6) Monthly direct debit payments could save you 5-10% as companies are more confident that customers won't default and earn interest on any overpayments. Check any extra payments are refunded at the end of the year.
5) Swot up on how to lower your energy use
Here's a few top tips to help you save more money by cutting your gas and electricity use
Historically variable rate tariffs have tended to be cheaper. But at the moment the cheapest rates are currently offered on one-year fixes and all of the Big Six have pledged to freeze even their variable rates until 2015.
However you will still pay a premium if you want long-term price security.
But, some may still find that they save money switching to a fixed tariff, particularly if you've never switched and are not signed up to a duel fuel and paying by direct debit.
Should you fix?
Energy prices have been relatively low over the past two years, however prices are creeping up thanks to a jump in wholesale costs meaning if you are thinking of switching it could be worth considering a fixed tariff to help shield you from a mid-winter price hike.
Tariffs of this type will fix the rate you pay for each unit of electricity used for a period, typically 12-18 months.
Stephen Murray, energy expert at MoneySuperMarket, explains: 'Wholesale prices have been rising since early summer and with it the prices of the cheapest fixed deals in the market.
'Brexit, oil prices and exchange rates can all be reasons for this and whilst wholesale costs seem to be dropping again slightly the pressure is still on standard priced tariffs going up in the first half of 2017.
'Two year or two winter fixed deals are becoming more popular at the moment but whether customers fix for 1 year, 2 years or longer the message is to move away from the expensive and variable standard tariffs now.'
You will usually pay slightly more than the cheapest deals to buy long-term security, and be careful as some do come with exit fees if you do want to leave early.
There is no guarantee fixing will be best for the long-term but it gives certainty over bills as household finances are squeezed.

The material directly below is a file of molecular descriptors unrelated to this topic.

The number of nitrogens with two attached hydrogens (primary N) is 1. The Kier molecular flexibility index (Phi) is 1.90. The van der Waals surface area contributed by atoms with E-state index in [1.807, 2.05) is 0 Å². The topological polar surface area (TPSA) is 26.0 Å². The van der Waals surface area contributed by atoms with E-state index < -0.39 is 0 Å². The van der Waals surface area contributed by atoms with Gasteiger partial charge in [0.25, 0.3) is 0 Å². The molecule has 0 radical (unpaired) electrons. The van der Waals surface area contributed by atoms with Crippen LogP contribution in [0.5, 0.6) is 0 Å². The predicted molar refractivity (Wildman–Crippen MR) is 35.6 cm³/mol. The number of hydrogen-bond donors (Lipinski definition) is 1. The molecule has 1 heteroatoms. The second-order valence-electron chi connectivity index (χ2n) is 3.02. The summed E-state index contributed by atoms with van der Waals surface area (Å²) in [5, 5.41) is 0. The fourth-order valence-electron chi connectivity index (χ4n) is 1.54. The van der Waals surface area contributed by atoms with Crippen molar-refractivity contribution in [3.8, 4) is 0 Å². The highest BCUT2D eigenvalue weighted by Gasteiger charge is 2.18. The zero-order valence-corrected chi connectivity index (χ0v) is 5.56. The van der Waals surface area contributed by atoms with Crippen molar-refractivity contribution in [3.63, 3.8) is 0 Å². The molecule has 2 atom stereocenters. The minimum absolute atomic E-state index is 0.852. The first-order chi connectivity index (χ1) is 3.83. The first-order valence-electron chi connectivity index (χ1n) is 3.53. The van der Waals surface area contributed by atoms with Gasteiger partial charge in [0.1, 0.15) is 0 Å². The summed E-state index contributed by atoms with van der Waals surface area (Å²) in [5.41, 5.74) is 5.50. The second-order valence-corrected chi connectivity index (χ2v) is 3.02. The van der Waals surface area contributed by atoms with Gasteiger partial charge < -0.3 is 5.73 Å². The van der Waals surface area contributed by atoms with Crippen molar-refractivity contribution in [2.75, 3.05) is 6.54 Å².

Remember: This doesn't mean you will simply pay a fixed amount. Your bill will still depend on the amount of energy used - you just pay a certain amount per unit.
Price comparison services, like the one here at This is Money, allow you to specify which type of tariff you want.
Who is cheapest?
The table below lays out the top plans for customers paying by direct debit in arrears.
Bill sizes are based on the average medium user - remember the cheapest tariffs can be variable rates, leaving you open to price increases.
But fixed deals currently dominate the best buys, and you could get an average bill below £1,000.
|Rank||Supplier||Plan name||Average bill size||Tariff type|
|1||Outfox the Market||Zapp! December Tariff (medium consumption)||£807||Variable|
|2||Avro Energy||Simple and Control||£840||Fixed|
|3||Breeze Energy||Breeze Fixed 1 Year January 2018||£842||Fixed|
|4||Tonik Energy||Positively Green v7||£842||Fixed|
|6||Pure Planet||100% Green||£860||Variable|
|7||IRESA||Iresa Flex5 12 month Fixed Direct Debit||£860||Fixed|
|8||People's Energy||The People's Tariff||£868||Variable|
|9||One Select||Secure 1 Year Fixed September 17||£870||Fixed|
|10||Together Energy||Together Fixed January19||£876||Fixed (£30 cancellation fee per fuel)|
|Source: uSwitch.com, correct as of 16 January, 2018|
Energy switching: The background
Suppliers tend to charge more for electricity to those customers who live in their 'home' region - the areas where they enjoyed a monopoly before energy deregulation. So switching away will almost always save you money.
Prices are different all over the country and the cheapest supplier for you will depend where you live. You only need to be interested in the tariff that is going to be cheapest where you live, so do your own comparison to find the best price.
- See how much money you waste each month by NOT switching supplier - just click here and enter your postcode
However, although some tariffs incur cancellation penalties if you leave before the term expires, it may still make sense to switch now and accept the penalty if it is small and your potential savings are big.